DNA barcoding: from fruit-flies to puffer fish
Washington (AFP) Sept 14, 2007
Hundreds of experts in DNA barcoding meet in Taiwan next week for a major conference on this young, cutting-edge science which could have wide-ranging implications for health and the environment.
Major advances in this field could be used to improve public health, consumer protection and food safety and will be discussed by some 350 experts from 46 countries at the seminar in Taipei from Tuesday to Thursday.
"Presenters at the Taipei conference will show how barcoding is expanding our knowledge of nature and is simultaneously providing tangible, specific and significant benefits to society," said organizer David Schindel.
Scientists say that DNA barcoding, which is a technique for characterizing a species using only a short DNA sequence, has many practical applications.
For example it can help remove illegal fish and timber supplies from global markets, get rid of pests such as mosquitos and even reduce the numbers of collisions between birds and planes.
The Washington-based Consortium for the Barcode of Life was set up in 2003, and now includes some 160 organizations.
At its first conference in London in 2005, the consortium's data banks held some 33,000 DNA references belonging to some 12,700 species.
Today it counts more than 290,000 DNA samples from some 31,000 species, including about 20 percent of the world's estimated 10,000 bird species and 10 percent of the 35,000 estimated marine and freshwater fish species.
With two "barcode factories," one at the Smithsonian Institution in Washington and the other at the University of Guelph in Canada, the group aims to have barcoded the DNA of more than 500,000 living species within the next five years.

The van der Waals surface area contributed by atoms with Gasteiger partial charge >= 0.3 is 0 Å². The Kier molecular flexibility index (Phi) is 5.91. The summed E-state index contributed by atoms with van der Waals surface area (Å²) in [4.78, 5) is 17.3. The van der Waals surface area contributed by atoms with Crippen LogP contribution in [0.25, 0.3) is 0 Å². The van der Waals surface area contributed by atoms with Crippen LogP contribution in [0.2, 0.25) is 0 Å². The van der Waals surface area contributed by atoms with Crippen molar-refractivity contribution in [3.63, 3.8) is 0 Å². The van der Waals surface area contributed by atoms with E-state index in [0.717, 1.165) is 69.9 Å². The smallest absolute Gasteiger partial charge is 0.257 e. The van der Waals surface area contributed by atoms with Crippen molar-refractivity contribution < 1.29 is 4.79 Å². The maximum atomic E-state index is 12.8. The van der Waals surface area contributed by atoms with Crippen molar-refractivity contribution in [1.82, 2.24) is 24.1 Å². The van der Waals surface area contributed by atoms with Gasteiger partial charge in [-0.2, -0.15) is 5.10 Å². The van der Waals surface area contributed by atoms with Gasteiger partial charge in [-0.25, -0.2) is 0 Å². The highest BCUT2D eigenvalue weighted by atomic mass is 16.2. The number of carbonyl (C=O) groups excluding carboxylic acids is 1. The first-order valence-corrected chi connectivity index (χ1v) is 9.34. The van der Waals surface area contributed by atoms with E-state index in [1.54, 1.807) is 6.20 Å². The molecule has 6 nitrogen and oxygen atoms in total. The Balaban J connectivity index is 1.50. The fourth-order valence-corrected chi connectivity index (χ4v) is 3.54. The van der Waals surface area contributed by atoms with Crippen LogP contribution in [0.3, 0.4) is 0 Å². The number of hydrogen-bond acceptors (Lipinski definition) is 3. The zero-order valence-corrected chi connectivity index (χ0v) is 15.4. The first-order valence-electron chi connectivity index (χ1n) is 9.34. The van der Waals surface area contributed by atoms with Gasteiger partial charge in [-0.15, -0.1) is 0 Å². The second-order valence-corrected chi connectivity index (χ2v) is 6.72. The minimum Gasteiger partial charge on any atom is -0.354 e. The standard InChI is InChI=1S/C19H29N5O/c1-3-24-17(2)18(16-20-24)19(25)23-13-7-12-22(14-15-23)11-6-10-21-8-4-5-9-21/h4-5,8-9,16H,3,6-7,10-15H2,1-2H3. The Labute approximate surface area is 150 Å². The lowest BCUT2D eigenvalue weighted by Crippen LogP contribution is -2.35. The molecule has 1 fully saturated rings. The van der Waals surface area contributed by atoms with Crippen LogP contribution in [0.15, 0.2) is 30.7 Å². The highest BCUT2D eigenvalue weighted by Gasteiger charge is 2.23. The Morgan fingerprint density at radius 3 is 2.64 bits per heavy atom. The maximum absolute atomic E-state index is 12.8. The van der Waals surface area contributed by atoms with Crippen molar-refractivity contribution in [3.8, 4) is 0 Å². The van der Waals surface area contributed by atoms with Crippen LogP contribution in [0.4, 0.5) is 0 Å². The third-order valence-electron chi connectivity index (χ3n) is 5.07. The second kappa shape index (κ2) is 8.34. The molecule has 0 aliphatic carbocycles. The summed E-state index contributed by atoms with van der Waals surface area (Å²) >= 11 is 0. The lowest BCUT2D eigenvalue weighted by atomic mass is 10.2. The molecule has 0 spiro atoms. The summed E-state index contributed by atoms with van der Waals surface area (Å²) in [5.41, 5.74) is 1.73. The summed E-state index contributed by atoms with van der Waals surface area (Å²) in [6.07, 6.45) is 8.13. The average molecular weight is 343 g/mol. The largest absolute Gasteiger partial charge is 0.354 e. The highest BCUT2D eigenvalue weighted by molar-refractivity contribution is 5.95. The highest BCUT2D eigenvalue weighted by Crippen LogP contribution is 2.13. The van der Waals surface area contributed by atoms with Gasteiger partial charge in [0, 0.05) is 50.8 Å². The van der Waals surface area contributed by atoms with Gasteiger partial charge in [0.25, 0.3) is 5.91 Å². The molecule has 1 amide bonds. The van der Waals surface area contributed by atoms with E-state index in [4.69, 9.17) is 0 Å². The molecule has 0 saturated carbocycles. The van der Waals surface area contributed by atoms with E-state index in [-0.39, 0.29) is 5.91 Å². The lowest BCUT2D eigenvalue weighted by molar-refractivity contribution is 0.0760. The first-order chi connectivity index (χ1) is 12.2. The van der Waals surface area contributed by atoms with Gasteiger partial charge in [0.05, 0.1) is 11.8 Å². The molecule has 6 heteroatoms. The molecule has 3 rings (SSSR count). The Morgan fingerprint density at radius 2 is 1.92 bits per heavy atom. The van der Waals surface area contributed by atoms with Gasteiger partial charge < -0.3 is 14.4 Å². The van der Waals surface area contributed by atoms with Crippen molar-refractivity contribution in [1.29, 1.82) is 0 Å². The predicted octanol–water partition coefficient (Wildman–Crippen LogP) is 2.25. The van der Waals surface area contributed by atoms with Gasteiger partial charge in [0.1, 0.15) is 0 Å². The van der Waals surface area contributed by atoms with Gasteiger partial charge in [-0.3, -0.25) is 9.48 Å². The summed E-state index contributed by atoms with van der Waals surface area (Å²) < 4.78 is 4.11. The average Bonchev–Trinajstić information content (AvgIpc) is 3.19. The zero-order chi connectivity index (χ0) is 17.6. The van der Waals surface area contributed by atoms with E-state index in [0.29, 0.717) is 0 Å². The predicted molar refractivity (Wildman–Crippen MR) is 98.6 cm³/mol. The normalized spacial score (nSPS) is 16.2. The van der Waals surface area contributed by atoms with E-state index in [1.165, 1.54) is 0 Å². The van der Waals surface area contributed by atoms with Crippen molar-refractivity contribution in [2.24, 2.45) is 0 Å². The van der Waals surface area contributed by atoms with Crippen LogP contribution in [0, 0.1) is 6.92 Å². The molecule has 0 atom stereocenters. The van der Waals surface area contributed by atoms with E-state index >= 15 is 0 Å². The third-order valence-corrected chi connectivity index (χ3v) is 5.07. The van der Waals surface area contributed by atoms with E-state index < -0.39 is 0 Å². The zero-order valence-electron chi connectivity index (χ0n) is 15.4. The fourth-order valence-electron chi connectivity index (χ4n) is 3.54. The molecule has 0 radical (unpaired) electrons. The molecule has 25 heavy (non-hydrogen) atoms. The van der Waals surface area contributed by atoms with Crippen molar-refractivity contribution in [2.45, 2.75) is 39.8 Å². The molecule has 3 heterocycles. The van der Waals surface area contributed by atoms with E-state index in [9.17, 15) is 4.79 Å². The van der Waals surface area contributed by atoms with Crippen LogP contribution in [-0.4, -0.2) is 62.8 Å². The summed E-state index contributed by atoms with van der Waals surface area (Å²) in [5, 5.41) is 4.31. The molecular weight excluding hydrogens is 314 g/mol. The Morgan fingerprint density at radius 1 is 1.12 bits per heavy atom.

Scientists involved in the classification of things "have documented a small portion of the world's plant and animal species over the past 300 years; DNA barcoding adds a fast, objective and repeatable approach to this enormous task that can shift the enterprise into a higher gear," said Schindel, the consortium's executive director.
For example, the US Food and Drug Administration has been working with the consortium to barcode potentially hazardous fish species.
"Substituted, mislabeled fish offered fraudulently in supermarkets and restaurants may be endangered species or can result in health problems -- toxic pufferfish sold as something else for example," said Schindel.
Meanwhile, the Department of Agriculture is helping to set up a global database of fruit flies, which are a major pest for farmers.
And the US Federal Aviation Authority is backing bird barcoding, hoping to cut the numbers of birds getting sucked up by jet engines.
"Knowing which birds are most often struck, and the timing, altitude and routes of their migrations, could avert some of the thousands of annual collisions between birds and aircraft," said Carla Dove of the Smithsonian Institution.
Researchers are also aiming to barcode several thousand species of mosquito, including insects responsible for up to 500 million human malarial infections and a million deaths a year.
"Key to disease management is vector control," said scientist Yvonne-Marie Linton of The Natural History Museum in London, and leader of the Mosquito Barcoding Initiative.
Scientists are also trying to focus on barcoding mushrooms and fungi, with between 90 to 99 percent of all fungi as yet completely undocumented.
And a barcode library is being built up in Moorea, French Polynesia, thanks to a French-US collaboration.
"The importance of this work to conservation is particularly critical to developing strategies to preserve highly different genetic entities or species," said conference chair Kwang-Tsao Shao, from Taiwan's Academia Sinica.
"Asia is a region of high diversity, but relatively poor documentation of that diversity. Barcoding is a perfect collaboration between molecular techniques and traditional taxonomy, and a practical cost-effective way to both study this under-explored region and protect its biodiversity."
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Darwin Today At TerraDaily.com
Paris (AFP) Sept 12, 2007
Gorillas, China's baiji dolphin, Asian vultures and Pacific corals on Wednesday joined the list of species hurtling to oblivion as the World Conservation Union (IUCN) warned of a fast-track "global extinction crisis."
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